2016 has been a weird year for MMA. Ronda Rousey has suffered a mental breakdown, a barely trained former WWE professional wrestler got into the cage, Michael Bisping won the UFC middleweight champion, a whole bunch of fighters died and it was SUPER sad.
None of those stories have anything on what’s been going on with former UFC title contender Jeff Monson, though.
Now, you might not remember Jeff Monson. I can’t blame you. He’s a throwback among throwbacks, and his career actually pre-dates Dana White, Lorenzo Fertitta and dates all the way back to the original Semaphore Entertainment Group days of the UFC. He’s done a lot during his career, though. Here’s the abridged list of achievements:
- Former UFC heavyweight title challenger (fought Tim Sylvia in 2006 at UFC 65).
- Seven-fight UFC veteran (4-3 record).
- Has fought in UFC, Strikeforce, Pride and Dream.
- Has faced a number of major champions including Chuck Liddell, Forrest Griffin, Fedor Emelianenko, Ricco Rodriguez and Daniel Cormier.
- 19-year MMA veteran.
- Two-time gold medalist in ADCC Submission World Grappling Championships (five-time medalist).
- Three-time gold medalist in FILA grappling world championships.
- One-time IBJJF world champion.
Suffice it to say…he’s done a lot in combat sports over the years, and has been doing it for a VERY long time.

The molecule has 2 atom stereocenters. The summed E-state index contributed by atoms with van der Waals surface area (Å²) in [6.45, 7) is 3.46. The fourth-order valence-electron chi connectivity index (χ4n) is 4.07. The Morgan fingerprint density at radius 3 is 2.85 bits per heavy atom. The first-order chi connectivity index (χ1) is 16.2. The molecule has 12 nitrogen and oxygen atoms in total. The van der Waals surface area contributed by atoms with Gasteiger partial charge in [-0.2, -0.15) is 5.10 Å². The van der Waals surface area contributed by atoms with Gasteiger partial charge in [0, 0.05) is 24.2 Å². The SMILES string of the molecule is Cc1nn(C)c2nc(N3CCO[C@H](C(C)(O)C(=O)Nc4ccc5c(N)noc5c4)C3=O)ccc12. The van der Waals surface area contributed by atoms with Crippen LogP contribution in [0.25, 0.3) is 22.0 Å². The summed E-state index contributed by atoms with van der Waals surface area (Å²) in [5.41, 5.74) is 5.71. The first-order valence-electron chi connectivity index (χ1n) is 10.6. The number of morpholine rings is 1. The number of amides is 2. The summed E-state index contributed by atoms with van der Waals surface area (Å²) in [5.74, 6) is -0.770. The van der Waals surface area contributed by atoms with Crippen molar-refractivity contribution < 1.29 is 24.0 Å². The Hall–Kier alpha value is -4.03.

While he was a journeyman for much of his career, however, he has settled down a bit since facing Fedor Emelianenko at an M-1 event in 2011. Settled down in Russia, actually.
Since that fight, Monson has become a staple fighter of the Russian MMA circuit, fighting a whopping 30 times since 2012 (which probably isn’t healthy, given that he’s 45 years old today). He’s not just a staple fighter for the MMA circuit, though. He has, somehow, become the face of the Russian Communist Party in 2016.
So how did that happen?
Well, Monson has always been something of a…character. And not the good kind, necessarily. He was once arrested for vandalizing the Capitol Building in Washington DC, and once said “I am an anarchist, someone who would like to do away with all class hierarchy in society and the institutions that promote this inequality.”
When he suddenly became a breakout star in Russia for his spirited (but ineffective) performance against Fedor Emelianenko in 2011, he was approached by Vladimir Putin himself and would become a popular sports figure. From there, he was outspoken against the United States and actively promoted the Russian way of life, moving to Russia in a permanent way and obtaining citizenship in 2015.
With MMA spiking in popularity in Russia, and being especially popular among Russian youth, Monson has become a go-to mascot for the party. Russian politics is an odd thing, but Monson seems to be making the most of the opportunity.
Regardless about how you feel about communism there’s something to be said about Monson living a happy life over in Russia. Hopefully he doesn’t get randomly assassinated by any of Putin’s death squads, though!
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